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June 22, 2010

EPA Issues Interim Guidance for Employee Participation in Risk Management Program Inspections

Bergeson & Campbell, P.C.

On June 22, 2010, the U.S. Environmental Protection Agency (EPA) announced that employees at facilities regulated under Section 112(r) of the Clean Air Act (CAA) will be invited to participate in government inspections of their worksites. Interim guidance issued by EPA and referenced in its announcement states that “[e]ffective immediately, EPA staff conducting CAA section 112(r) on-site compliance evaluations should offer facility employees and employee representatives the opportunity to participate in any such evaluations.” The interim guidance, issued jointly by EPA’s Offices of Enforcement and Compliance Assurance and Solid Waste and Emergency Response, is available online.

Under CAA Section 112(r), owners or operators of facilities that produce, handle, process, or store any “extremely hazardous toxic and flammable substance” listed in 40 C.F.R. Section 68.130 in an amount above the “threshold planning quantity” specified for that substance are required to develop and implement a risk management program (RMP). The goal of the RMP is to prevent accidental releases of substances that can cause serious harm to the public and the environment from short-term exposures and to mitigate the severity of releases that do occur. Facilities regulated under the RMP generally must:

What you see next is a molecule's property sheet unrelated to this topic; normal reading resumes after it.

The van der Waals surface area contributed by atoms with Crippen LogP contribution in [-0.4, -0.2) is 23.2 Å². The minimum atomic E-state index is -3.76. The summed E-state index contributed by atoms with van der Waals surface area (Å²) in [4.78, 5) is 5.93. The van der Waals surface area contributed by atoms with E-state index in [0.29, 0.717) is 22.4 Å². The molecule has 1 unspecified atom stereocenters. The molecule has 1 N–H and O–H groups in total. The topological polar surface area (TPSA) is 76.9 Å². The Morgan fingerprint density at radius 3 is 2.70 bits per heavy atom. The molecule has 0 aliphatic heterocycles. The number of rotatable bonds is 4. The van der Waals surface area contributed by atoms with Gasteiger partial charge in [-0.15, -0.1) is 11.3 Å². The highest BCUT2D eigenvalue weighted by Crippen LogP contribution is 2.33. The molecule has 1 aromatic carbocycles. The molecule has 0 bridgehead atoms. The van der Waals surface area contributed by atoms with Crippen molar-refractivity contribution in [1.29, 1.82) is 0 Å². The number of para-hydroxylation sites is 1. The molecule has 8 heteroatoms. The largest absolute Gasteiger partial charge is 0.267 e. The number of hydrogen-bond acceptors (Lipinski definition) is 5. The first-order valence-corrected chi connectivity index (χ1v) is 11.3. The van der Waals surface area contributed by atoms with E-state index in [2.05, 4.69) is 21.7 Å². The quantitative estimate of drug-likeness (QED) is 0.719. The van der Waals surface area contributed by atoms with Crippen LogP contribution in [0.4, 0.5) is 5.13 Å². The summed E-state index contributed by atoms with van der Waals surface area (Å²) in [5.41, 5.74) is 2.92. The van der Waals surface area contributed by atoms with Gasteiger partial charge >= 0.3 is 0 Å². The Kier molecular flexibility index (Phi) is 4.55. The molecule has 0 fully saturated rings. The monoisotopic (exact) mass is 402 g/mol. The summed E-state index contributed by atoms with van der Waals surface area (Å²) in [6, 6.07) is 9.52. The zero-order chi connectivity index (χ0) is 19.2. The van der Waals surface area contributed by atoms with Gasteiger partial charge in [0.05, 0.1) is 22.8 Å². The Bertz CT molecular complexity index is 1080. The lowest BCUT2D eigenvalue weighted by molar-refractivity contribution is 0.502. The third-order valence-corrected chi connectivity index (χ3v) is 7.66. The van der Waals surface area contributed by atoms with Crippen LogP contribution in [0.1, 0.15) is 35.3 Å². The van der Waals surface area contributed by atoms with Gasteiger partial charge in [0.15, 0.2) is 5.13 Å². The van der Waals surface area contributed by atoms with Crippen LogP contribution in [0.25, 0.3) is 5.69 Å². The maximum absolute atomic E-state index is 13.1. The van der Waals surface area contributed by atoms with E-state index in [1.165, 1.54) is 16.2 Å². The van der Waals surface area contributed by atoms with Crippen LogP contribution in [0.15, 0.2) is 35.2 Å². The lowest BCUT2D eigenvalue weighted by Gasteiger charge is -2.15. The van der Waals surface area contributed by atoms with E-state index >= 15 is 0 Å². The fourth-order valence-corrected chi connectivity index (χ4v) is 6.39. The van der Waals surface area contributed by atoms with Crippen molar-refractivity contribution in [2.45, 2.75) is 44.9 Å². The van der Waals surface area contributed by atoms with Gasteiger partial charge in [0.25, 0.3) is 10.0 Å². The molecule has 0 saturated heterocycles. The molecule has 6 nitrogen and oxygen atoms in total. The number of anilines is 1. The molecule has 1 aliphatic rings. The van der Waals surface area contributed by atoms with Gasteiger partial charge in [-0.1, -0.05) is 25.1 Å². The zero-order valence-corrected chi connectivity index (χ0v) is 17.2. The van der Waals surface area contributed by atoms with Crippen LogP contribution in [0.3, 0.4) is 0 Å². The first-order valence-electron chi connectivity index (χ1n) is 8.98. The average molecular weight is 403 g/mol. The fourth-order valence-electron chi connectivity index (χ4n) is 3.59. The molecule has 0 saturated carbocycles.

• Develop and implement a RMP and maintain documentation of the program at the site. The RMP must include an analysis of the potential offsite consequences of a worst-case accidental release, a five-year accident history, a release prevention program, and emergency planning.
  • Develop and submit a risk management plan to EPA.
  • Implement the RMP and update plans periodically or when certain process or other changes occur.

Employee participation in RMP inspections is specifically authorized under CAA Section 112(r). Although seeking employee participation in compliance inspections is authorized under the Occupational Safety and Health Act (OSH Act), such participation is fairly unique to EPA’s regulatory programs, and the CAA’s provision is the only major federal environmental statute specifically authorizing employee participation in inspections.

EPA’s interim guidance provides little detail on how EPA inspectors are to engage employees in the inspections. The two-page document states that CAA Section 112(r) provides employees and employee representatives with the same rights to participate in EPA CAA Section 112(r) inspections as are authorized under the OSH Act. (Section 112(r) was largely fashioned by Congress to reflect the OSH Act and EPA’s RMP rules reflect similar requirements under the Occupational Safety and Health Administration’s (OSHA) safety management standard.) Although the interim guidance provides no specifics with respect to how employees or employee representatives can or should participate in inspections, the guidance references OSHA’s regulations that detail such procedures. One can thus presume that EPA inspectors will use the OSHA regulations as a guidepost in how to involve employees in RMP inspections until EPA issues final guidance on this issue. Those provisions, codified at 29 C.F.R. Section 1903.8, generally allow employees to be questioned by inspectors and to accompany the inspector on the site evaluation, provided the inspector believes the employee “will further aid the inspection.” The OSHA provisions also allow an inspector to deny an employee to participate in the inspection if it appears that the employee may interfere with a fair and orderly inspection.

EPA is developing final guidance to implement the Section 112(r) provision, and states that it plans to issue the final guidance later this year. Until the guidance is issued in final, EPA directs inspectors to use OSHA’s Field Operations Manual as a guide and reference tool. The manual can be accessed online.